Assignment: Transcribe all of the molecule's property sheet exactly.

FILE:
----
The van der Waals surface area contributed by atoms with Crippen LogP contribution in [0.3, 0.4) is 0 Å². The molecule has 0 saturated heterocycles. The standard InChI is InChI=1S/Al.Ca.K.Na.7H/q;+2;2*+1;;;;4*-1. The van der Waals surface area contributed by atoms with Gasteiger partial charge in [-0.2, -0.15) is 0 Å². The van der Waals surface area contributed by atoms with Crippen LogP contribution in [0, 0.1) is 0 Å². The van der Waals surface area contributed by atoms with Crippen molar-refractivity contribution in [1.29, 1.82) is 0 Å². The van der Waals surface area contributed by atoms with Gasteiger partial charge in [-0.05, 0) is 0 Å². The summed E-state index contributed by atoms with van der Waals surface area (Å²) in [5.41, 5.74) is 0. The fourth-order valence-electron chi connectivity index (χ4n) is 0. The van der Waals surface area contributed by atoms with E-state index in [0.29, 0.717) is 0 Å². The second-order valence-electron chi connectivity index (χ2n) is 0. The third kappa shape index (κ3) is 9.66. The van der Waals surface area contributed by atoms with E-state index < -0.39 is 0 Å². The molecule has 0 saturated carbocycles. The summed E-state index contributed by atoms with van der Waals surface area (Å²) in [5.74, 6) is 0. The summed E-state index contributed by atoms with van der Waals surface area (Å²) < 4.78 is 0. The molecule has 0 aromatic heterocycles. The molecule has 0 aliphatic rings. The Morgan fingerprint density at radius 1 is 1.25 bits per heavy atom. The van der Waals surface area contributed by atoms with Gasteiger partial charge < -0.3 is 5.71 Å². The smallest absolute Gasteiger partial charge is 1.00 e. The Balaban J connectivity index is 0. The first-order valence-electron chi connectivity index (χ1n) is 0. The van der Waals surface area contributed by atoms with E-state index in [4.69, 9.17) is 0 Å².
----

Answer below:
The van der Waals surface area contributed by atoms with Crippen LogP contribution in [0.3, 0.4) is 0 Å². The molecule has 0 saturated heterocycles. The standard InChI is InChI=1S/Al.Ca.K.Na.7H/q;+2;2*+1;;;;4*-1. The van der Waals surface area contributed by atoms with Gasteiger partial charge in [-0.2, -0.15) is 0 Å². The van der Waals surface area contributed by atoms with Crippen LogP contribution in [0, 0.1) is 0 Å². The van der Waals surface area contributed by atoms with Crippen molar-refractivity contribution in [1.29, 1.82) is 0 Å². The van der Waals surface area contributed by atoms with Gasteiger partial charge in [-0.05, 0) is 0 Å². The summed E-state index contributed by atoms with van der Waals surface area (Å²) in [5.41, 5.74) is 0. The fourth-order valence-electron chi connectivity index (χ4n) is 0. The van der Waals surface area contributed by atoms with E-state index in [0.29, 0.717) is 0 Å². The second-order valence-electron chi connectivity index (χ2n) is 0. The third kappa shape index (κ3) is 9.66. The van der Waals surface area contributed by atoms with E-state index < -0.39 is 0 Å². The molecule has 0 saturated carbocycles. The summed E-state index contributed by atoms with van der Waals surface area (Å²) in [5.74, 6) is 0. The summed E-state index contributed by atoms with van der Waals surface area (Å²) < 4.78 is 0. The molecule has 0 aromatic heterocycles. The molecule has 0 aliphatic rings. The Morgan fingerprint density at radius 1 is 1.25 bits per heavy atom. The van der Waals surface area contributed by atoms with Gasteiger partial charge < -0.3 is 5.71 Å². The smallest absolute Gasteiger partial charge is 1.00 e. The Balaban J connectivity index is 0. The first-order valence-electron chi connectivity index (χ1n) is 0. The van der Waals surface area contributed by atoms with E-state index in [4.69, 9.17) is 0 Å².